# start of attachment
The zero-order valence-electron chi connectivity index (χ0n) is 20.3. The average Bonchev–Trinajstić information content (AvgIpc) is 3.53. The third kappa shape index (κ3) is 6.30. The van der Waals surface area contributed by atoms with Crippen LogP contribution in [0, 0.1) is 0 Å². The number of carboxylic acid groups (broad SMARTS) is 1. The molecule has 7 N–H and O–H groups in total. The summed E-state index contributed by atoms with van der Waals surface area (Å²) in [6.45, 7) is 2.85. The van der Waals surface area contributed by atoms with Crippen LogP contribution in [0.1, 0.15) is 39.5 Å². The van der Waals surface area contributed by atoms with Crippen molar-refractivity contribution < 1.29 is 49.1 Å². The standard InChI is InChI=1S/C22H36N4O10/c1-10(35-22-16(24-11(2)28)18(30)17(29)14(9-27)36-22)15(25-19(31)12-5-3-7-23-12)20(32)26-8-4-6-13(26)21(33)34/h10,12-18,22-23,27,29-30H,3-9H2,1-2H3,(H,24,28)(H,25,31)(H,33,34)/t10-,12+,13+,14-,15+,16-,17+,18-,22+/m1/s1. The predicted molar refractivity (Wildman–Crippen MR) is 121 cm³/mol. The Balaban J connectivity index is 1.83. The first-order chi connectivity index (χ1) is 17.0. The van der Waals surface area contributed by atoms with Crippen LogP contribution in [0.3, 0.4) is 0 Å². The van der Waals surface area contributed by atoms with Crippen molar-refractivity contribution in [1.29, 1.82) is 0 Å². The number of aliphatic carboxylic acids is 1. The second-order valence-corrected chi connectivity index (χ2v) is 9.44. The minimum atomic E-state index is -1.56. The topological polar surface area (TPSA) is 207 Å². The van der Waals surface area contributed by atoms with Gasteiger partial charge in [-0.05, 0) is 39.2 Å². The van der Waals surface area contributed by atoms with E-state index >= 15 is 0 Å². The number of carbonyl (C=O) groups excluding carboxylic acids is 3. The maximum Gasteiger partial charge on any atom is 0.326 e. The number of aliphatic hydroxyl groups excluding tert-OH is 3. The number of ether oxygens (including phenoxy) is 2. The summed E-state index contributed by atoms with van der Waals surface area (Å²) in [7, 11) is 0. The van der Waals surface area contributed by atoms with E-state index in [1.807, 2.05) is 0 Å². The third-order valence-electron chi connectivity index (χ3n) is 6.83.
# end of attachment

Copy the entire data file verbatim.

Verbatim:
The zero-order valence-electron chi connectivity index (χ0n) is 20.3. The average Bonchev–Trinajstić information content (AvgIpc) is 3.53. The third kappa shape index (κ3) is 6.30. The van der Waals surface area contributed by atoms with Crippen LogP contribution in [0, 0.1) is 0 Å². The number of carboxylic acid groups (broad SMARTS) is 1. The molecule has 7 N–H and O–H groups in total. The summed E-state index contributed by atoms with van der Waals surface area (Å²) in [6.45, 7) is 2.85. The van der Waals surface area contributed by atoms with Crippen LogP contribution in [0.1, 0.15) is 39.5 Å². The van der Waals surface area contributed by atoms with Crippen molar-refractivity contribution < 1.29 is 49.1 Å². The standard InChI is InChI=1S/C22H36N4O10/c1-10(35-22-16(24-11(2)28)18(30)17(29)14(9-27)36-22)15(25-19(31)12-5-3-7-23-12)20(32)26-8-4-6-13(26)21(33)34/h10,12-18,22-23,27,29-30H,3-9H2,1-2H3,(H,24,28)(H,25,31)(H,33,34)/t10-,12+,13+,14-,15+,16-,17+,18-,22+/m1/s1. The predicted molar refractivity (Wildman–Crippen MR) is 121 cm³/mol. The Balaban J connectivity index is 1.83. The first-order chi connectivity index (χ1) is 17.0. The van der Waals surface area contributed by atoms with Crippen LogP contribution in [0.3, 0.4) is 0 Å². The van der Waals surface area contributed by atoms with Crippen molar-refractivity contribution in [1.29, 1.82) is 0 Å². The number of aliphatic carboxylic acids is 1. The second-order valence-corrected chi connectivity index (χ2v) is 9.44. The minimum atomic E-state index is -1.56. The topological polar surface area (TPSA) is 207 Å². The van der Waals surface area contributed by atoms with Gasteiger partial charge in [-0.05, 0) is 39.2 Å². The van der Waals surface area contributed by atoms with E-state index >= 15 is 0 Å². The number of carbonyl (C=O) groups excluding carboxylic acids is 3. The maximum Gasteiger partial charge on any atom is 0.326 e. The number of aliphatic hydroxyl groups excluding tert-OH is 3. The number of ether oxygens (including phenoxy) is 2. The summed E-state index contributed by atoms with van der Waals surface area (Å²) in [7, 11) is 0. The van der Waals surface area contributed by atoms with E-state index in [1.807, 2.05) is 0 Å². The third-order valence-electron chi connectivity index (χ3n) is 6.83.